In Depth

Fact Check: Did UK’s ‘better educated’ vote Remain?

Labour MP’s linking of education levels to pro-EU votes sparks outrage

Labour MP Barry Sheerman has been criticised for claiming that most better-educated people voted to remain in the European Union in last year’s Brexit vote.

Conservative MP Pudsey Stuart Andrew accused Sheerman of snobbery. Social media pundits speculated uncharitably about Sheerman’s own IQ. But was the Labour MP right?

What exactly did Sheerman say?

Speaking on the BBC’s Sunday Politics programme, the Huddersfield MP and former chair of the Education Select Committee said: “The truth is that when you look at who voted to remain, most of them were the better-educated people in our country.”

He added: “You can actually see the pattern, nearly all the university towns voted remain.”

Sheerman was taking part in a debate about a controversial letter sent to universities by Conservative whip Chris Heaton-Harris, in which he requested the names of lecturers teaching courses about Brexit.

Following the debate, Sheerman, whose constituency voted Leave, tweeted that he was pleased his comments “on the link between Brexit support and lower educational attainment had stimulated debate”.

What was the response?

The Sun claims the veteran MP “branded Brexit voters stupid”, while LBC presenter and political commentator Iain Dale accused him of elitism.

Some on social media came to Sheerman’s defence, however.

“That’s not what he says,” journalist Chris Hemmings replied to Dale on Twitter. “As for what he actually says, he’s factually accurate.”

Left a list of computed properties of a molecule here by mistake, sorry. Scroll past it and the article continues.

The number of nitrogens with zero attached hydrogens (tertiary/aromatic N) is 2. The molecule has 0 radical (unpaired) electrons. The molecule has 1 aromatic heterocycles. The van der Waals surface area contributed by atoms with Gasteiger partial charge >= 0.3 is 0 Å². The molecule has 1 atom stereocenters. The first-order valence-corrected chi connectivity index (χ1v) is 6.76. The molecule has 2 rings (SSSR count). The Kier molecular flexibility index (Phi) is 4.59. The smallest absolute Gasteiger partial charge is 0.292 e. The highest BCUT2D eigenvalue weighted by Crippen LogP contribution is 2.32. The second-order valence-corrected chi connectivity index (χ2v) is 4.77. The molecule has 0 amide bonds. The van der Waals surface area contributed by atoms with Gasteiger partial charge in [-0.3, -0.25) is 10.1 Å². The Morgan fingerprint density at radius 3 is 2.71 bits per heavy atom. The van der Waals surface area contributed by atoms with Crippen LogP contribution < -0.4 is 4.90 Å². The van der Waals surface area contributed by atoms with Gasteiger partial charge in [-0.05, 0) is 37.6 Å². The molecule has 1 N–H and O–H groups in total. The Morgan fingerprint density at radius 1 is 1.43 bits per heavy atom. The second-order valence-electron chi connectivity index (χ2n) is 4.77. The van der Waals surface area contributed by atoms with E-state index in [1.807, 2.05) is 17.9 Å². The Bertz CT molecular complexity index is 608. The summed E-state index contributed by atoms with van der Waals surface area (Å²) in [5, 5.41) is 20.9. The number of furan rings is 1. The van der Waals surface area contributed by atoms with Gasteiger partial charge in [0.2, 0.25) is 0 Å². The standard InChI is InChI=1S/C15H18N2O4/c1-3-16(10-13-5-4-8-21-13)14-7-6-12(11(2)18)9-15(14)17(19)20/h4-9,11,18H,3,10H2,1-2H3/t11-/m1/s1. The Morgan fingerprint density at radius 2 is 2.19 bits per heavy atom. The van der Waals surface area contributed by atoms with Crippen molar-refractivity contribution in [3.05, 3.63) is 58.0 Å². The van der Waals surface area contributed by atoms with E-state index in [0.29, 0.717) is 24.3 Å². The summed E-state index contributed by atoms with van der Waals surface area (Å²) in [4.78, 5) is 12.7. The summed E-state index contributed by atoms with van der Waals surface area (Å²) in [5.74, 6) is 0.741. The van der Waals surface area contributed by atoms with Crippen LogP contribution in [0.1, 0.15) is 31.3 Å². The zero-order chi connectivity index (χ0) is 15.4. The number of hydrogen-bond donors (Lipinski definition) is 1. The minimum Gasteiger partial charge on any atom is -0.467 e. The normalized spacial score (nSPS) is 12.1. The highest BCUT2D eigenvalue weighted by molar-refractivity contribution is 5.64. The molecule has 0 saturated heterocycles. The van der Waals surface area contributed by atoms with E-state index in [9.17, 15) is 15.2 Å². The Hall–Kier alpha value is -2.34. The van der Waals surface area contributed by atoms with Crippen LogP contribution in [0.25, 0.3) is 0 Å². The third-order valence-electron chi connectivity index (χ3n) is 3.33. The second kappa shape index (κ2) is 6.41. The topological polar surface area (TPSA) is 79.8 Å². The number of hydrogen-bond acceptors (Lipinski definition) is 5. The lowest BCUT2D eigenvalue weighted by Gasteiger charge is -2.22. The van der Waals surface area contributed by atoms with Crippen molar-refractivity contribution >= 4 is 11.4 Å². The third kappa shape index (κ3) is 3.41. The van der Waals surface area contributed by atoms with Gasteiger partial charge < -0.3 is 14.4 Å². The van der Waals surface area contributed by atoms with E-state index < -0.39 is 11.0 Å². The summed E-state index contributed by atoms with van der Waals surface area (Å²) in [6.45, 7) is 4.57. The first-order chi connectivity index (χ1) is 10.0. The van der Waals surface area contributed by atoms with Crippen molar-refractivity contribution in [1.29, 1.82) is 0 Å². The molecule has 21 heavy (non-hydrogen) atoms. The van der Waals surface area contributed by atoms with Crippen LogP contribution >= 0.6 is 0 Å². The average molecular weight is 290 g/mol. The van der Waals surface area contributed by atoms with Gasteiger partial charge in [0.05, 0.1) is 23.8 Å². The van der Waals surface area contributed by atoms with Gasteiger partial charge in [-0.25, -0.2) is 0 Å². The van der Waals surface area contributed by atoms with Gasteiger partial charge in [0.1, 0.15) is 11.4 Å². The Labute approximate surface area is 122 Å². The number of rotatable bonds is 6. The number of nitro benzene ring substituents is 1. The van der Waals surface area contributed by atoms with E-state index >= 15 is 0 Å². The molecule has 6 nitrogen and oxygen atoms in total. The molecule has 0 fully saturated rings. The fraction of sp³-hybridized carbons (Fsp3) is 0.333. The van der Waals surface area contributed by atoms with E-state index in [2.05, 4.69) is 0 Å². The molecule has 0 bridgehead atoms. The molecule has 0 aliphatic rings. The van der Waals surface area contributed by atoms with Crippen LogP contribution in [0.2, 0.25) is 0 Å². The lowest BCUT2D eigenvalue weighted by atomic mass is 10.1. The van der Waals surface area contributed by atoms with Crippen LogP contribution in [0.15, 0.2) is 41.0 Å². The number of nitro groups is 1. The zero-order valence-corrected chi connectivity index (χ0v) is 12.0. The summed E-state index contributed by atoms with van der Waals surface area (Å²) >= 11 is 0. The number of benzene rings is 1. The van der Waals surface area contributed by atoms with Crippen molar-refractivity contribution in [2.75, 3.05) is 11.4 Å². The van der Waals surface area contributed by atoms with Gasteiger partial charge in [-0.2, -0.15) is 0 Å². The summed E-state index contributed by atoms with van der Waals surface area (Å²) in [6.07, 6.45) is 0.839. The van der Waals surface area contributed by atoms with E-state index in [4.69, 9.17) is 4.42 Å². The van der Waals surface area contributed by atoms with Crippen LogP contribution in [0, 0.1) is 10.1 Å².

The former president of the YouGov polling company, Peter Kellner, also argued that the evidence supports the Labour MP’s claims.

“I would not use Barry Sheerman’s choice of words, but the facts are broadly on his side,” Kellner told BBC Radio 4’s Today programme on Monday.

What are the facts?

Research carried out by leading polling companies in the wake of the referendum found that educational attainment was strongly linked to whether voters supported EU membership.

According to YouGov, 68% of voters with a university degree wanted to remain in the EU, while 70% of voters with only GCSE qualifications or lower voted to leave. Those with A levels and no degree were evenly split. 

These findings largely tally with the results of an Ipsos Mori survey published in September, and with polling conducted by Lord Ashcroft on the day of the referendum.

Of the 30 areas with the fewest graduates in the UK, 28 backed Brexit, according to the BBC. “By contrast, 29 out of the 30 areas with the most graduates voted Remain”, including the City of London, Belfast South, Cambridge, Oxford and Edinburgh, it adds.

Who is right?

Polling data suggests that Sheerman is correct; voters with higher qualifications were more likely to vote to remain in the EU.

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